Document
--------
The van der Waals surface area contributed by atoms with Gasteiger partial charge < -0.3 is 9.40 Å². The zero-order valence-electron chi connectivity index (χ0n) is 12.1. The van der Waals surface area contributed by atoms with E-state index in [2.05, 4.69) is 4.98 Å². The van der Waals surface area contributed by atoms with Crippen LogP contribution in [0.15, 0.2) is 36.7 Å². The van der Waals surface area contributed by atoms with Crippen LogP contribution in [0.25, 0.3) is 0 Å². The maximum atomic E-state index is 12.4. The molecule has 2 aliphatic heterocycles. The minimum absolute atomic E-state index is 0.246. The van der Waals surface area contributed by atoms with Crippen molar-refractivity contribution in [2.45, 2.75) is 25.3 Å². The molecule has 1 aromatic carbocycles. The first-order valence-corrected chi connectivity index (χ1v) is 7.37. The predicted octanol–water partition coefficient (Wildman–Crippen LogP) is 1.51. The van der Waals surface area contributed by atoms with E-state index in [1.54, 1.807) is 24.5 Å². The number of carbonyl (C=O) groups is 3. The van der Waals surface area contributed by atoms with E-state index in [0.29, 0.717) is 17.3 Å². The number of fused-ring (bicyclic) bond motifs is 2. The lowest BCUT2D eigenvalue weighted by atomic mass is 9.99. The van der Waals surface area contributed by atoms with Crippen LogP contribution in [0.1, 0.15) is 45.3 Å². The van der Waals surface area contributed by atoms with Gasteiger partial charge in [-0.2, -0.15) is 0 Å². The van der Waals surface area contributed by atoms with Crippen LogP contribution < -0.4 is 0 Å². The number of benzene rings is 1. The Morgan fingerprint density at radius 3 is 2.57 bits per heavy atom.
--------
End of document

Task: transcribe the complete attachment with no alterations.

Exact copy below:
The van der Waals surface area contributed by atoms with Gasteiger partial charge < -0.3 is 9.40 Å². The zero-order valence-electron chi connectivity index (χ0n) is 12.1. The van der Waals surface area contributed by atoms with E-state index in [2.05, 4.69) is 4.98 Å². The van der Waals surface area contributed by atoms with Crippen LogP contribution in [0.15, 0.2) is 36.7 Å². The van der Waals surface area contributed by atoms with Crippen LogP contribution in [0.25, 0.3) is 0 Å². The maximum atomic E-state index is 12.4. The molecule has 2 aliphatic heterocycles. The minimum absolute atomic E-state index is 0.246. The van der Waals surface area contributed by atoms with Crippen molar-refractivity contribution in [2.45, 2.75) is 25.3 Å². The molecule has 1 aromatic carbocycles. The first-order valence-corrected chi connectivity index (χ1v) is 7.37. The predicted octanol–water partition coefficient (Wildman–Crippen LogP) is 1.51. The van der Waals surface area contributed by atoms with E-state index in [1.54, 1.807) is 24.5 Å². The number of carbonyl (C=O) groups is 3. The van der Waals surface area contributed by atoms with E-state index in [0.29, 0.717) is 17.3 Å². The number of fused-ring (bicyclic) bond motifs is 2. The lowest BCUT2D eigenvalue weighted by atomic mass is 9.99. The van der Waals surface area contributed by atoms with Crippen LogP contribution in [0.1, 0.15) is 45.3 Å². The van der Waals surface area contributed by atoms with Gasteiger partial charge in [-0.2, -0.15) is 0 Å². The van der Waals surface area contributed by atoms with Crippen LogP contribution < -0.4 is 0 Å². The number of benzene rings is 1. The Morgan fingerprint density at radius 3 is 2.57 bits per heavy atom.